Hi being a total newbie I like the price of this brand. I made my own mistake last week assuming my battery of my old ozito drill would fit my recip saw. It didn't.
That's a shame @countryshay19! Pretty sure Ryobi are the only brand to have never changed their battery terminal.
Makita, for example, made a slight change. New batteries are backward compatible but old batteries aren't forward compatible.
I find Ozito good enough for small jobs here and there. Their price range is suitable for many people but I find that it is probably better to go the Ryobi range as they do have a better quality to them and are a little more long lasting. Ryobi are a lower middle range brand but are more than capable of getting all jobs done. Currently most of my tools are Ryobi but I aim to upgrade them to dewalt or makita as they run towards the end of their lifespans.
Thanks for joining in the discussion @MikeM84. Great to see you make your first Workshop post. Looking forward to seeing loads more as it sounds like you have heaps of knowledge and experience that you can share with the community. Hopefully you can also share your projects and plans for around the house and garden.
Please let me know if you ever need a hand getting the most from the site, or have any feedback about how we can improve Workshop for you.
I use OZITO tools all the time and for the price you pay for them i think they are very good value.
Many thanks for joining in the conversation and sharing your experiences @David64. We look forward to reading more about your projects and plans. What kinds of projects have you been working on recently?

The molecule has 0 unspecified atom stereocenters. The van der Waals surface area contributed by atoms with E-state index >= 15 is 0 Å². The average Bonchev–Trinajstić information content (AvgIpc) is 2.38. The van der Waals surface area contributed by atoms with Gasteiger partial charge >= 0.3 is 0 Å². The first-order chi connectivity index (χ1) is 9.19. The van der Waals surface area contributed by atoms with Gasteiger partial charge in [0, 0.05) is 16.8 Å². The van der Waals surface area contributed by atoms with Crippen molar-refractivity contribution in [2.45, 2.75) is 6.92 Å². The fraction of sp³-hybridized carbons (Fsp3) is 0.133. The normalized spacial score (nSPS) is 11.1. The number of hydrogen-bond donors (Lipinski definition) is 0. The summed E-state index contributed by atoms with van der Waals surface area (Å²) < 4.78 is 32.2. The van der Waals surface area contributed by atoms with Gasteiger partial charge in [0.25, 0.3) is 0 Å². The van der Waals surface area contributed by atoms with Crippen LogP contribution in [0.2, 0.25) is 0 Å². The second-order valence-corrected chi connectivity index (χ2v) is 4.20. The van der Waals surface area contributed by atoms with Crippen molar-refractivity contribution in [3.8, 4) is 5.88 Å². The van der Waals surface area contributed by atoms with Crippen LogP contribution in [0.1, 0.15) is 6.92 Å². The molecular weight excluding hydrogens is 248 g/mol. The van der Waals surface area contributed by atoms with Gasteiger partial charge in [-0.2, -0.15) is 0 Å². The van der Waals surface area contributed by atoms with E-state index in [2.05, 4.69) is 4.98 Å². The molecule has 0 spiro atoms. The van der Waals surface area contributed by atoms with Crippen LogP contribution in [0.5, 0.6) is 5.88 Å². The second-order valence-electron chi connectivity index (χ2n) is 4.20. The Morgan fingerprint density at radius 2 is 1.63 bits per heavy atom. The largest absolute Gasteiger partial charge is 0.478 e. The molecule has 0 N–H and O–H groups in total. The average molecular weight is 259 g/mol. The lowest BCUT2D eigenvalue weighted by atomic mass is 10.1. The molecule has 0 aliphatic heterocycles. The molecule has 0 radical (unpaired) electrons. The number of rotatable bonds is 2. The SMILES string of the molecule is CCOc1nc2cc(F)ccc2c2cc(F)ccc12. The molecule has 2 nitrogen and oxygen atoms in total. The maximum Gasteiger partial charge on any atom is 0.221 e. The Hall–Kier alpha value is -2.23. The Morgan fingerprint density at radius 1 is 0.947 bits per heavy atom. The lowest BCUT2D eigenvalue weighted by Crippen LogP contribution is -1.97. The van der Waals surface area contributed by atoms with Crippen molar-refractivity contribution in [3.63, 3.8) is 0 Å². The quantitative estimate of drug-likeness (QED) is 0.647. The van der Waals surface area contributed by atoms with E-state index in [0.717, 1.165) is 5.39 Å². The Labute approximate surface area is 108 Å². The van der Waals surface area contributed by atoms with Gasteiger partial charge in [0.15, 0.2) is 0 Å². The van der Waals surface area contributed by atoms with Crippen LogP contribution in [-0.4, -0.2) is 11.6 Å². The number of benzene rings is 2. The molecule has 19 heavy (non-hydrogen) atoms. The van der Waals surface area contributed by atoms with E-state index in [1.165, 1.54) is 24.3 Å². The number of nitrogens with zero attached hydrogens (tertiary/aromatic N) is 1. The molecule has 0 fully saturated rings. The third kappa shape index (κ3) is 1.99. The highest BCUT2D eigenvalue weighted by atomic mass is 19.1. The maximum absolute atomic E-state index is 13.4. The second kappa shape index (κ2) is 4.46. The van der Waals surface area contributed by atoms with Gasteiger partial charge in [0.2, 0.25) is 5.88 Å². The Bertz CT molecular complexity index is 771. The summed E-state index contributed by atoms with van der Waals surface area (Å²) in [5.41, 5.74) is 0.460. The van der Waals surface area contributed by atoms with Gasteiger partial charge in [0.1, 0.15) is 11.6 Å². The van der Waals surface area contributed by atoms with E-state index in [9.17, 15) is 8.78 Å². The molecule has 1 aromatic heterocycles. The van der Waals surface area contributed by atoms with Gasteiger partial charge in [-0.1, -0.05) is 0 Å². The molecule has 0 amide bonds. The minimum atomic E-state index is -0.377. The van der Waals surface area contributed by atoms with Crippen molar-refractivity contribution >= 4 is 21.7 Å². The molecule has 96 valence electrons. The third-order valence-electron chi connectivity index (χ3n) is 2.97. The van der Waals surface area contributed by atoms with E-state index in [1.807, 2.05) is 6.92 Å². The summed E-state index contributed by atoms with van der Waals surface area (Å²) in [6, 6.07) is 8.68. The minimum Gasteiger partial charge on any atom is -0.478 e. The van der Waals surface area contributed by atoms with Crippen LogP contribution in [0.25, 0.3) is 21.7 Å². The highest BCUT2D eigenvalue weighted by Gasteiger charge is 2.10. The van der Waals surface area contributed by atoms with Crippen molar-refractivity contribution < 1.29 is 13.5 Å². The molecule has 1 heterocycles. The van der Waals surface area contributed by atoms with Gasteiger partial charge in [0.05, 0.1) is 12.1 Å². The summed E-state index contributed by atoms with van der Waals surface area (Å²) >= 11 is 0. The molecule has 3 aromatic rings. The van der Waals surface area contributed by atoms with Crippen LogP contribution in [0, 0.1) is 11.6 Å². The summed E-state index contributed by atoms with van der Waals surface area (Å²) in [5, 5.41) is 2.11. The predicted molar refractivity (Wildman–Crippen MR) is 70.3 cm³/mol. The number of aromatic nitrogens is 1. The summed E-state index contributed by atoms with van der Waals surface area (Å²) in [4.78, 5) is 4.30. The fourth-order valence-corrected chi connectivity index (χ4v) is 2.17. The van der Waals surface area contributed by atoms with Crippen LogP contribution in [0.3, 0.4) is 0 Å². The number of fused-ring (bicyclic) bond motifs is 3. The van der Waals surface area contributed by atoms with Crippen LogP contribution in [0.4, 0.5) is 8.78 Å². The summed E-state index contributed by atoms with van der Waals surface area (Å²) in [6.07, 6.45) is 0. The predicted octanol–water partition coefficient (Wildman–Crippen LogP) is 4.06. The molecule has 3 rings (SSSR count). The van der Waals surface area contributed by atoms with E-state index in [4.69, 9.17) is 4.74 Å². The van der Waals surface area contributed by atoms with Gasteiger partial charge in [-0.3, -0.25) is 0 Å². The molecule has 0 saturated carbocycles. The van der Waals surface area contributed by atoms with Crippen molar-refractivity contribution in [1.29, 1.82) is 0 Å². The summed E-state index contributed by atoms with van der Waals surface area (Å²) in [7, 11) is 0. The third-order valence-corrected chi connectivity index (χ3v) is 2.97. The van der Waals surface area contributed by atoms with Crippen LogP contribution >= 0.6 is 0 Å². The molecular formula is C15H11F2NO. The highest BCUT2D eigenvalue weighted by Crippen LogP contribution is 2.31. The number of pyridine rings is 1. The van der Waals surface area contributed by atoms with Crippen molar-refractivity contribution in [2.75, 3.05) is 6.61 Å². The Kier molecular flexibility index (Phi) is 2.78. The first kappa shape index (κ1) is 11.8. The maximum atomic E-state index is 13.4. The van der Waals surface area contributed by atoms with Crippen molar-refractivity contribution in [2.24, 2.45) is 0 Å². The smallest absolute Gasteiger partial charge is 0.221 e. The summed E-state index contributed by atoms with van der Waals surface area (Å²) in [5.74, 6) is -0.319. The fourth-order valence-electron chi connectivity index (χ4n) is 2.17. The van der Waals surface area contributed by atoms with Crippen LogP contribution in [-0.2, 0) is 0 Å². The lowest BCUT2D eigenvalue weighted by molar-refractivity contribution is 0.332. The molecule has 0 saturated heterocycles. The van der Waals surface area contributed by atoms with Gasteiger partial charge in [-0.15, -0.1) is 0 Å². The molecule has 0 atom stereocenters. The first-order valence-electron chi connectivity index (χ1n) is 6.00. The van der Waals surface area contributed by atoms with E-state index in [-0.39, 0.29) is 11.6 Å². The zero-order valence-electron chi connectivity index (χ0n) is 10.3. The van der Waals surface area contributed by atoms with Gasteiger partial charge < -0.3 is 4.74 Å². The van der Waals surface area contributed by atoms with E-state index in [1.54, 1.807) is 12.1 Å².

Let me extend a very warm welcome to the community. We've got a great bunch of people here sharing advice and inspiration on the site every day, so we're sure you will fit right in. Please don't hesitate to post anytime you need a hand or have something to share.
I love and only buy cheap tools, Ozito included - and never had a problem. Seriously. 😁
Here's three I don't seem to be able to kill.
The small 5" angle grinder is an Aldi Taurus purchased 10 years ago. When it does die, there will be funeral and I will sob.
The big 9" angle grinder is from Repco and was purchased 20 years ago. I think it was called MVP? The logo rubbed off and the rat tail rubber cord cover perished so I replaced it with a small length of operating theatre suction tubing. The great thing about both grinders is they have variable speed control.
The drill is from 1998. From Go-Lo, a brand called Haydon. Still going strong......
We moved house and I retired about two months ago, and have started woodworking and woodturning, as well as looking after the garden on our heritage property.
I've accumulated quite a few Ozito tools since then , they are extremely good value, and built to a quality level well above some of the cheaper tools out there.
I almost always buy kits of some sort as this is the best value option
I have only three corded tools , being
*** the variable speed sander/polisher, which i used with a diamond cup wheel to level the concrete floors of the shed.
*** a "Dremel tool" copy , kit , note all the dremel attachments fit it as it has the same threaded end, and the speed control works better than the standard Dremel.